What do Shipley’s COVID-19 protocols have to do with John Locke’s late-17th century essay Two Treatises on Government
? Enough for students to engage in scholarly work linking the two in Shipley’s Modern European History Class. In addition to teaching students the skills they need to study history, “Creating space for students to process the complexities of this time,” commented Mr. Addis, “is an important role for me in the classroom this year.”
First, Mr. Addis asked students to play a game at home with a sibling or parent. (“Some played small-sided soccer and P-I-G or H-O-R-S-E while others played UNO, Connect Four, War, or Jenga,” explained Mr. Addis.) In the first version, both players could make any rule at any time. In the second version, only one player could make any rule at any time. In the third version, both players agreed upon the rules prior to playing.
Students were asked to write down observations at the end of each version and use them in class the next day for an informal, practice Harkness discussion. Mr. Addis stressed the importance of listening to peers and including others. “My goal was for the class to facilitate the discussion,” he said. “I was really impressed by how the kids shared the conversation, locating similarities between their versions of the game. I only stepped in to help with transitions and to remind in-person students to create more time and space for remote learners’ voices.”
The class found that no matter which game was being played, Version 1 was “chaotic” and “confusing.” Students were “frustrated,” and no strategy was involved because the games broke down. In Version 2, some players became “selfish” and power hungry. Students talked about how this version was “unfair.” Lastly, students discussed how “smooth” and “normal” Version 3 was, finally involving strategy.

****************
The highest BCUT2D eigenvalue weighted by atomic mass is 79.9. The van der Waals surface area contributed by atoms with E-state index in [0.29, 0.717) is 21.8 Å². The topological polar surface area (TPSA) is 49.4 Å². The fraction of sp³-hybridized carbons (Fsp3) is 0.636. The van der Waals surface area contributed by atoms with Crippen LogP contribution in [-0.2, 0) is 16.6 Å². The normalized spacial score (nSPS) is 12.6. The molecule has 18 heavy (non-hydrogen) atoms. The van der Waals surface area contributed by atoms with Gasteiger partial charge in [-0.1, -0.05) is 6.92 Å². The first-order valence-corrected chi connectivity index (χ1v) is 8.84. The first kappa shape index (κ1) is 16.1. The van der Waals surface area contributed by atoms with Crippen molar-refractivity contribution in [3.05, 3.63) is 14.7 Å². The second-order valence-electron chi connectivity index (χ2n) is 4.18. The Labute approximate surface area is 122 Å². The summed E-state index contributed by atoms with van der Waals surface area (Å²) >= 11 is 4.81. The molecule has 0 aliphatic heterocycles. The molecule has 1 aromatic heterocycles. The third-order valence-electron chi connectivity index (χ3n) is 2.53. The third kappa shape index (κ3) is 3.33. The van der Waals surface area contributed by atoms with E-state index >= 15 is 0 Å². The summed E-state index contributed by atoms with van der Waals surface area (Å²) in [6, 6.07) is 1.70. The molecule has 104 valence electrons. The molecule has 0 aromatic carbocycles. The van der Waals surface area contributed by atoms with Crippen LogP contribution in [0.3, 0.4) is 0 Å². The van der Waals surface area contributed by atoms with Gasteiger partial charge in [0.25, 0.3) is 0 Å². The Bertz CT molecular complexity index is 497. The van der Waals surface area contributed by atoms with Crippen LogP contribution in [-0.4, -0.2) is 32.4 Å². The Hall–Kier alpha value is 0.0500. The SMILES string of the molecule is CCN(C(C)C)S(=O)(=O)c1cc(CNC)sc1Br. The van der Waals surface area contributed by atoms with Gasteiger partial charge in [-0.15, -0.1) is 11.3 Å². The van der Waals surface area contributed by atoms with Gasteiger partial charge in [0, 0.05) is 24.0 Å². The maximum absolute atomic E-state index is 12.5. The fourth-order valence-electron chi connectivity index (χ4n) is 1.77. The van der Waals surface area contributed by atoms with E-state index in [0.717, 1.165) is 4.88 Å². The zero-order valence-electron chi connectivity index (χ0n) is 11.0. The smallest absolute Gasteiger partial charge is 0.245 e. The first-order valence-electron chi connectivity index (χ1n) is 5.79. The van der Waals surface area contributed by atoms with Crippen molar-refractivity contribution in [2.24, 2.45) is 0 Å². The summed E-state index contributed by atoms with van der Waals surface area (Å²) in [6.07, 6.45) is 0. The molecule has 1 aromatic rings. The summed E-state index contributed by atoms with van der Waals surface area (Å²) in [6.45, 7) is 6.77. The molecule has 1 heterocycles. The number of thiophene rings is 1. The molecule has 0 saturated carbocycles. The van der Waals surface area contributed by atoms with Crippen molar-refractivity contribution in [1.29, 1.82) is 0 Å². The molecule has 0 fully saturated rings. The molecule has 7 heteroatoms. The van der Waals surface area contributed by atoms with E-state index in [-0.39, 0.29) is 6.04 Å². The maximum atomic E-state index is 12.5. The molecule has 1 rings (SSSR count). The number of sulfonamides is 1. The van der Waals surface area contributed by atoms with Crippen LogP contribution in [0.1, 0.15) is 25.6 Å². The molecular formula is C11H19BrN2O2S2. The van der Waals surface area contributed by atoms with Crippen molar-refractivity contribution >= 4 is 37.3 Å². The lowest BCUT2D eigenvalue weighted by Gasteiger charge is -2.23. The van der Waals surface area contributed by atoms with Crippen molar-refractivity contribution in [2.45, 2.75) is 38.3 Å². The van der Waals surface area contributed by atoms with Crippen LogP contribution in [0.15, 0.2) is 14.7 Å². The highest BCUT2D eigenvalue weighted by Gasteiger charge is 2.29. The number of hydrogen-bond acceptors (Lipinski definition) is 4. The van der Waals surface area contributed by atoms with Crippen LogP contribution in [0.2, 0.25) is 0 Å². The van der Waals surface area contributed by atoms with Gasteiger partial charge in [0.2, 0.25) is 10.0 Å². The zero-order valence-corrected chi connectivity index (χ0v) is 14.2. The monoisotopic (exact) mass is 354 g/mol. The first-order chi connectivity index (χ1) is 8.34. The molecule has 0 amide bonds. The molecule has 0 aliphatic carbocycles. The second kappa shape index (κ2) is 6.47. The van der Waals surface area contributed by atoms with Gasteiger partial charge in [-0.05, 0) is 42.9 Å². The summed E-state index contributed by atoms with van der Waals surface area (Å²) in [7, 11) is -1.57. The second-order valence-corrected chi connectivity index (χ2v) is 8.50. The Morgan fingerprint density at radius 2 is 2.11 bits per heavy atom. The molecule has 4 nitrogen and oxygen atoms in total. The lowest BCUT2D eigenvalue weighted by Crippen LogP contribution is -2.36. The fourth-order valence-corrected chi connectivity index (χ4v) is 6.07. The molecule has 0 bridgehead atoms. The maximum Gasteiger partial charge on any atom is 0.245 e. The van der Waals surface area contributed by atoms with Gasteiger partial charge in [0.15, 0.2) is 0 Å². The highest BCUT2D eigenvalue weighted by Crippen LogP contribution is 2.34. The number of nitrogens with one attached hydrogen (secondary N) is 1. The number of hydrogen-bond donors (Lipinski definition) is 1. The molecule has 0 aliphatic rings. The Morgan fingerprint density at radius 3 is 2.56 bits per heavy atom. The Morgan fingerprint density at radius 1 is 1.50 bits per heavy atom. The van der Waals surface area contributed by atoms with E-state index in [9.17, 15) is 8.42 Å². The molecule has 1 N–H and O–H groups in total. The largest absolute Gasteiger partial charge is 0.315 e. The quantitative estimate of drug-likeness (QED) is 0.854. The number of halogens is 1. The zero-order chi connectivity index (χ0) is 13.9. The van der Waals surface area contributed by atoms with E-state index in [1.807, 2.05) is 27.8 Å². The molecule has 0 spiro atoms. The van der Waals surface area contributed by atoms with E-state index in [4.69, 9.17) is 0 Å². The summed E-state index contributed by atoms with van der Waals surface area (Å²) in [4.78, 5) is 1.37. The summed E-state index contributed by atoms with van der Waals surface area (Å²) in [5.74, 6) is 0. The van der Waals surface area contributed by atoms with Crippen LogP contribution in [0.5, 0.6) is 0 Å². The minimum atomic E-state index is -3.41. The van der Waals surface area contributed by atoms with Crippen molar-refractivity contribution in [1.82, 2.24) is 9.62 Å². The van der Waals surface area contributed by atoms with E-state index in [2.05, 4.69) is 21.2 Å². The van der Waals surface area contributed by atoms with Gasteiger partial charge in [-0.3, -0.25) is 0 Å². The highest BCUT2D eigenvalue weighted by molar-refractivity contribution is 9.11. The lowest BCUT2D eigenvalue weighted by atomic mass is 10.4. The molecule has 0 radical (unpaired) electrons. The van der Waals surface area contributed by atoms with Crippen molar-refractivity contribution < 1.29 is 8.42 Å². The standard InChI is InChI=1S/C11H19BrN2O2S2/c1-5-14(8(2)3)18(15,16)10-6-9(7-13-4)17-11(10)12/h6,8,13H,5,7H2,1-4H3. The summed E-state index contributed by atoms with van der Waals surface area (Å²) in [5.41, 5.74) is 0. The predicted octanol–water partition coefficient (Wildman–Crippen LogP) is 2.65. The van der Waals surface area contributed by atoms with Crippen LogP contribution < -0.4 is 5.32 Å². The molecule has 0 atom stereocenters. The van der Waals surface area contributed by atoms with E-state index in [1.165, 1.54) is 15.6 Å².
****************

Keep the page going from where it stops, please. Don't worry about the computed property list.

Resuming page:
After consolidating the observations as a class, Mr. Addis introduced an excerpt from John Locke’s Two Treatises on Government
. “The language and ideas are complex,” explained Mr. Addis. “Students and I have found it helpful to play these games prior to working through the document.” For homework, students finished reading the primary source document, answering questions about Locke’s views on government and social contract using quotes from the essay.
Finally, after a class discussion on their interpretations of Locke’s views, Mr. Addis set up a discussion board linking the games and Locke’s essay to this time of COVID-19. “Does this time of COVID-19 best fit your experiences with Game 1, Game 2, or Game 3? By agreeing to adhere to health precautions, what do you expect (hope for) of those in power? Of your fellow humans? What is the best way to get people to submit to health authorities in this time? What is the cost of this submission?”
Here's what students had to say:
The ability for students to connect disparate moments in history is a major goal of Shipley’s Modern European history class, where students examine significant events that shaped Modern European History (from the French Revolution in 1798 to the fall of the Berlin Wall in 1991). Rather than study the events chronologically, they are paired together to facilitate synthesis, and to help students develop historical thinking, reading, and writing skills. Mr. Addis believes that students can use these skills to help them think critically about and better understand the complexities of our time, making possible a global perspective that incorporates historical points of view.